Around 1980, I began to notice that some highly gifted children took the top off the IQ test with their phenomenal abilities to solve items presented to them visually or items requiring excellent abilities to visualize. These children were also adept at spatial tasks, such as orientation problems. Soon I discovered that not only were the highest scorers outperforming others on the visual-spatial tasks, but so were the lowest scorers. The main difference between the two groups was that highly gifted children also excelled at the auditory-sequential items, whereas children who were brighter than their IQ scores had marked auditory and sequential weaknesses. It was from these clinical observations and my attempt to understand both the strengths and weaknesses that the concept of the "visual-spatial learner" was born.
Visual-spatial learners are individuals who think in pictures rather than in words. They have a different brain organization than auditory-sequential learners. They learn better visually than auditorally. They learn all-at-once, and when the light bulb goes on, the learning is permanent. They do not learn from repetition and drill. They are whole-part learners who need to see the big picture first before they learn the details. They are nonsequential, which means that they do not learn in the step-by-step manner in which most teachers teach. They arrive at correct solutions without taking steps, so "show your work" may be impossible for them. They may have difficulty with the easy tasks, but show amazing ability with difficult, complex tasks. They are systems thinkers who can orchestrate large amounts of information from different domains, but they often miss the details. They tend to be organizationally impaired and unconscious about time. They are often gifted creatively, technologically, mathematically or emotionally.
You can tell you have one of these children by the endless amount of time they spend doing advanced puzzles, constructing with Legos, completing mazes, counting everything, playing Tetris on the computer, playing chess, building with any materials at hand, designing scientific experiments, programming your computer, or taking everything in the house apart to see how it operates.
At the Gifted Development Center, we have been exploring the visual-spatial learner phenomenon for nearly 2 decades. We have developed strategies for working effectively with these children, guidance for parents on living with visual-spatial learners, techniques to help visual-spatial students learn successfully through their strengths, and presentations to increase public awareness of this phenomenon. We have created a self-rating instrument and an observer instrument, and, with the help of two grants from the Morris S. Smith Foundation, we are in the midst of validating both instruments. We are improving methods of assessing visual-spatial learners.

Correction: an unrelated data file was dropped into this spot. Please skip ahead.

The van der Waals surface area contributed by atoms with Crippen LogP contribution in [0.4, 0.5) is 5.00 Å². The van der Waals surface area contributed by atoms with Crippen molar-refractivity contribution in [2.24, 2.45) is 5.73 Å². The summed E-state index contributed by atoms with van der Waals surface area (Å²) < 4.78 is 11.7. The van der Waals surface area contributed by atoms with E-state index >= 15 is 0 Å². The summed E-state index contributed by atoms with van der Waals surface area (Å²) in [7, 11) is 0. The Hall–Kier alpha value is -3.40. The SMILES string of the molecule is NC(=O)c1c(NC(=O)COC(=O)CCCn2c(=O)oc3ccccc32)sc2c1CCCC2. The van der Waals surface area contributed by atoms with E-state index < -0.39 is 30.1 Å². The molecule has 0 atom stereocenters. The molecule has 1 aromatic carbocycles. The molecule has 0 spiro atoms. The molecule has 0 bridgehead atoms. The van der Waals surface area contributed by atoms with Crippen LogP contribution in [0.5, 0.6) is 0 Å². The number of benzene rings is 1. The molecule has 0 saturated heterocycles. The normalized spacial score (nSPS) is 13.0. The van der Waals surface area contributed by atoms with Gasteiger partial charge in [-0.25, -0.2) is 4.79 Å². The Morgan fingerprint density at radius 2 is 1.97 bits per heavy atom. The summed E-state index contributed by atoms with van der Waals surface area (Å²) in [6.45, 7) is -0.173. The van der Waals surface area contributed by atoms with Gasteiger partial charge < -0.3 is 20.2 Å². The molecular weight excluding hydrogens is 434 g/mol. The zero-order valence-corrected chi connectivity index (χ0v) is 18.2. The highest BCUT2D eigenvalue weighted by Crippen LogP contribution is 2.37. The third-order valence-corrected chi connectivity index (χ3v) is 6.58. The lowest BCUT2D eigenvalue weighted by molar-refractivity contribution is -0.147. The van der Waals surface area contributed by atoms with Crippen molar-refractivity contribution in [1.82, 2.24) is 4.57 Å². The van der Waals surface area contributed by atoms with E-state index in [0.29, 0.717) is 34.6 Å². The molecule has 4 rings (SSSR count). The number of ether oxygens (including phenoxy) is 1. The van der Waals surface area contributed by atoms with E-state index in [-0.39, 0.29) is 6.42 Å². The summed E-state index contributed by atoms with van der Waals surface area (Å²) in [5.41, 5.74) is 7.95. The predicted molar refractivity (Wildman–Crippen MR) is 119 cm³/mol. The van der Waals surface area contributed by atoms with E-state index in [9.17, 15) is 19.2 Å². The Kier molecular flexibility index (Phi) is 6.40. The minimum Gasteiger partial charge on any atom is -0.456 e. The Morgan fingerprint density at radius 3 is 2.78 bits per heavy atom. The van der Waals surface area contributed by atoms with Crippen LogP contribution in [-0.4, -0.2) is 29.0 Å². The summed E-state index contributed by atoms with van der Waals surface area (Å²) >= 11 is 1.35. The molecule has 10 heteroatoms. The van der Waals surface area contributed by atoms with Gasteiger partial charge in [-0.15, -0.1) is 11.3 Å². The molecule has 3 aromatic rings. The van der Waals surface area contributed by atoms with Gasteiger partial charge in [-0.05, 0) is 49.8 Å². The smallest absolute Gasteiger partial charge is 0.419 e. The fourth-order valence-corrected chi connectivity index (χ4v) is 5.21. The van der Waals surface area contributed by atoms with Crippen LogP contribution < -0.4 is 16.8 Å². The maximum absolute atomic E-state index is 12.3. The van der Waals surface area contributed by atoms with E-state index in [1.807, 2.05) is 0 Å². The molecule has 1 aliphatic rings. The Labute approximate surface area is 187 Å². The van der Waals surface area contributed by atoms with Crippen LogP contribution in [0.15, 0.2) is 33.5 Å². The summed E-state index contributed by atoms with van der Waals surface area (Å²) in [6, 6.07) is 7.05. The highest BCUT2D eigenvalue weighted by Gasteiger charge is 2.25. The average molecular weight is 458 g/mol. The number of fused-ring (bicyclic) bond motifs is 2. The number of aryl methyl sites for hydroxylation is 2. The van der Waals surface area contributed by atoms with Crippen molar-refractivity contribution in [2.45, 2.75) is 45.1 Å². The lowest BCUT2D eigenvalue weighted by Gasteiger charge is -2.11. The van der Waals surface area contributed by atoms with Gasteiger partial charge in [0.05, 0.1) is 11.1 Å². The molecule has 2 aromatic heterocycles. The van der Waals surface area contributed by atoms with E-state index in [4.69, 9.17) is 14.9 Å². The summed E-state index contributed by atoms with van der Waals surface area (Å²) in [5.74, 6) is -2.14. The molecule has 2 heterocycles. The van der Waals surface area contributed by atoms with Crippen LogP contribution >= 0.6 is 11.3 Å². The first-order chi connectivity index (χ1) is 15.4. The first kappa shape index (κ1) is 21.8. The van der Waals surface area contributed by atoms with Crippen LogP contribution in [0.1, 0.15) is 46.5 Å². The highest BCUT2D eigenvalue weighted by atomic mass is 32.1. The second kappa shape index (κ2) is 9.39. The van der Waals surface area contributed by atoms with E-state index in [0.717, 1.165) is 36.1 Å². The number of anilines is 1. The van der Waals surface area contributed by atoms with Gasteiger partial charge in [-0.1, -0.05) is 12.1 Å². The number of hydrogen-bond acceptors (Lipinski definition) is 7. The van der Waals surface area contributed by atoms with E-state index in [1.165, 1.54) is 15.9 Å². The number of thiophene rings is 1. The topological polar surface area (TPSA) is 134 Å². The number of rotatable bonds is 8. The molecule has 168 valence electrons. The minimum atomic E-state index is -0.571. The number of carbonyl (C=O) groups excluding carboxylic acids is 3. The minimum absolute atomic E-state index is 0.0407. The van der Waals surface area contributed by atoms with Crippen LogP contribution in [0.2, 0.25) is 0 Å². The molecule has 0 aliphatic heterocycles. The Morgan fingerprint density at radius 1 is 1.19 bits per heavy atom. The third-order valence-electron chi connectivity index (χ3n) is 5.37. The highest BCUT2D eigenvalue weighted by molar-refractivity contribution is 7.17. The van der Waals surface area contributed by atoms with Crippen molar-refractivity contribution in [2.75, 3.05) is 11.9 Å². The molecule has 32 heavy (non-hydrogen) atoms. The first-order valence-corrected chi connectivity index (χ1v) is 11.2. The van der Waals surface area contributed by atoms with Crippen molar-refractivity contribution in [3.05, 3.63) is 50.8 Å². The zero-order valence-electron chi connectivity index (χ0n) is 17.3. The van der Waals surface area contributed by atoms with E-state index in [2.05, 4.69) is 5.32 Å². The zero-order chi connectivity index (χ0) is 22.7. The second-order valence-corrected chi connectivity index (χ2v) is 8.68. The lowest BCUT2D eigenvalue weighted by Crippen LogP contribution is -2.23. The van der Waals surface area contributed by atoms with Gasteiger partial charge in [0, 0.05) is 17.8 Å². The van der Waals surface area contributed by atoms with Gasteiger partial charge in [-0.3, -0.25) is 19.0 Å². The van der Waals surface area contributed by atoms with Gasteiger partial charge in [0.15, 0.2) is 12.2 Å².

I'd like to thank everyone for the wonderful anecdotes they've submitted, many of which have been used in my recently completed book awaiting publication: Upside-Down Brilliance: The Visual-Spatial Learner. For notification of the first release of this invaluable resource, please email Nancy Golon at the Gifted Development Center with your email address and contact information. LEARN MORE!
We'd still love to hear from you for a future book if you'd like to send your anecdote. I've detailed below the information that would be helpful.
You may contact the Gifted Development Center if you are in need of counsel about this unusual learning style. We offer Dial-Log phone consultations with Betty Maxwell at the rate of $80 per hour, and we have many written materials that may help you.
Linda Kreger Silverman, Ph.D.
If you have a visual-spatial child, or if you are a visual-spatial learner, please send a little anecdote (or a few of them) and give me permission to quote it in a future book. Be sure to let me know if you want yourself to be identified or if you want your identity protected. Please ask your child if he or she wants to be identified or to have his or her identity protected. Of course, I cannot promise you that I will have enough space to include every story that is sent, but I will let you know if I end up using your material.
Here are some of the questions I would love to have your input on:
· When did you first notice that you or your child had unusual visual-spatial abilities?
· What are the characteristics you observed?
· What gifts did this learning style bring?
· What problems accompanied it?
· What was/is school like?
· What subjects did you/does your child love? Hate?
· What are your/your child’s hobbies?
· What career aspirations does your child have/did you have as a child?
· How were peer relations affected by this learning style?
· What teaching strategies worked for you/would work for your child?
If you are a teacher, please share your success stories and give me permission to share your techniques in a future book. I promise to credit you with any ideas I use.
Please email your anecdotes, permissions, responses to the above questions, techniques and success stories to Linda Greene who is assisting me with materials for the book.